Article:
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  • 1.
    Wijayarathna, E.R. Kanishka B.
    et al.
    University of Borås, Faculty of Textiles, Engineering and Business.
    Mohammadkhani, Ghasem
    University of Borås, Faculty of Textiles, Engineering and Business.
    Mahboubi Soufiani, Amir
    University of Borås, Faculty of Textiles, Engineering and Business.
    Adolfsson, Karin H.
    KTH Royal Institute of Technology.
    Ferreira, Jorge
    University of Borås, Faculty of Textiles, Engineering and Business.
    Hakkarainen, Minna
    KTH Royal Institute of Technology.
    Berglund, Linn
    Luleå University of Technology.
    Heinmaa, Ivo
    National Institute of Chemical Physics and Biophysics, Tallin, Estonia.
    Root, Andrew
    Magsol, Helsinki, Finland.
    Zamani, Akram
    University of Borås, Faculty of Textiles, Engineering and Business.
    Fungal textile alternatives from bread waste with leather-like properties2021In: Resources, Conservation and Recycling, ISSN 0921-3449, E-ISSN 1879-0658, article id 106041Article in journal (Refereed)
    Abstract [en]

    Food waste and fashion pollution are two of the most prominent global environmental issues. To alleviate the problems associated with food waste, while simultaneously contributing to sustainable fashion, the feasibility of making an alternative textile material with leather-like properties from fungal biomass cultivated on bread waste was investigated. The filamentous fungus, Rhizopus delemar, was successfully grown on waste bread in a submerged cultivation process, and fungal biomass was treated with vegetable tannin of chestnut wood. NMR and FTIR confirmed interactions between tannin and fungal biomass, while OM, SEM and AFM visualised the changes in the hyphae upon the tannin treatment. Thermal stability was assessed using TGA analysis. The wet-laid technique commonly utilised for paper-making was used to prepare sheets of hyphae. Some of the sheets were treated with glycerol and/or a biobased binder as post-treatment. Overall, three of the produced materials exhibited leather-like properties comparable to that of natural leather. Sheets from untreated biomass with only glycerol post-treatment showed a tensile strength of 7.7 MPa and an elongation at break of 5%. Whereas sheets from untreated biomass and tannin treated biomass with both glycerol and binder treatments led to tensile strengths of 7.1 MPa and 6.9 MPa, and the elongation at break of 12% and 17%, respectively. The enhancement of hydrophobicity after the binder treatment, helped to preserve the absorbed glycerol within the sheet and thereby the flexibility was retained when in contact with moisture. These findings demonstrate that bread waste-derived fungal sheets have great potential as environmentally friendly materials with leather-like properties.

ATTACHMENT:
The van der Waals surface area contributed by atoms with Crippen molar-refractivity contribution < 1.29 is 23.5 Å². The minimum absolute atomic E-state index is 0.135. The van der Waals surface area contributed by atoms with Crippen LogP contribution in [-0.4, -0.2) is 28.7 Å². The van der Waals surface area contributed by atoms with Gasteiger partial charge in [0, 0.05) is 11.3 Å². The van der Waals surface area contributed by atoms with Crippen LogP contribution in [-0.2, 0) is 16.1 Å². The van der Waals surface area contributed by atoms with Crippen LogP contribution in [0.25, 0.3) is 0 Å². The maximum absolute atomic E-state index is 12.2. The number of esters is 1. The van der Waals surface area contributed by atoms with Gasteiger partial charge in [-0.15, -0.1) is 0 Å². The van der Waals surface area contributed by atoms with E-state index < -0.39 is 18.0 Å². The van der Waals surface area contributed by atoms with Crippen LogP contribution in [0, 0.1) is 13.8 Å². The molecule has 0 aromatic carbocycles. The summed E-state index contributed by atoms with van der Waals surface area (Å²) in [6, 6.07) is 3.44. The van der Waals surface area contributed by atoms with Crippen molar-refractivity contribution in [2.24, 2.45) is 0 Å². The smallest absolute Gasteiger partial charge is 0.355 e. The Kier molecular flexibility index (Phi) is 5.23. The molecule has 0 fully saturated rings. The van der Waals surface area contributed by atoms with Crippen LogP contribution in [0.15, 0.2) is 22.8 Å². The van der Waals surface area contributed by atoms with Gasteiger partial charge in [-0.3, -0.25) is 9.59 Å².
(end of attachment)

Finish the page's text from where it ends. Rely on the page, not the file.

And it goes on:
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  • 2.
    Wijayarathna, E.R. Kanishka B.
    et al.
    University of Borås, Faculty of Textiles, Engineering and Business.
    Mohammadkhani, Ghasem
    University of Borås, Faculty of Textiles, Engineering and Business.
    Moghadam, Farshad Homayouni
    Department of Animal Biotechnology, Cell Science Research Center, Royan Institute for Biotechnology ACECR Isfahan 83431 Iran.
    Berglund, Linn
    Department of Engineering Sciences and Mathematics Luleå University of Technology Luleå SE‐971 87 Sweden.
    Ferreira, Jorge
    University of Borås, Faculty of Textiles, Engineering and Business.
    Adolfsson, Karin H.
    Department of Fiber and Polymer Technology KTH Royal Institute of Technology Stockholm SE‐100 44 Sweden.
    Hakkarainen, Minna
    Department of Fiber and Polymer Technology KTH Royal Institute of Technology Stockholm SE‐100 44 Sweden.
    Zamani, Akram
    University of Borås, Faculty of Textiles, Engineering and Business.
    Tunable Fungal Monofilaments from Food Waste for Textile Applications2023In: Global Challenges, E-ISSN 2056-6646Article in journal (Refereed)
    Abstract [en]

    A fungal biorefinery is presented to valorize food waste to fungal monofilaments with tunable properties for different textile applications. Rhizopus delemar is successfully grown on bread waste and the fibrous cell wall is isolated. A spinnable hydrogel is produced from cell wall by protonation of amino groups of chitosan followed by homogenization and concentration. Fungal hydrogel is wet spun to form fungal monofilaments which underwent post-treatments to tune the properties. The highest tensile strength of untreated monofilaments is 65 MPa (and 4% elongation at break). The overall highest tensile strength of 140.9 MPa, is achieved by water post-treatment. Moreover, post-treatment with 3% glycerol resulted in the highest elongation % at break, i.e., 14%. The uniformity of the monofilaments also increased after the post-treatments. The obtained monofilaments are compared with commercial fibers using Ashby's plots and potential applications are discussed. The wet spun monofilaments are located in the category of natural fibers in Ashby's plots. After water and glycerol treatments, the properties shifted toward metals and elastomers, respectively. The compatibility of the monofilaments with human skin cells is supported by a biocompatibility assay. These findings demonstrate fungal monofilaments with tunable properties fitting a wide range of sustainable textiles applications. 

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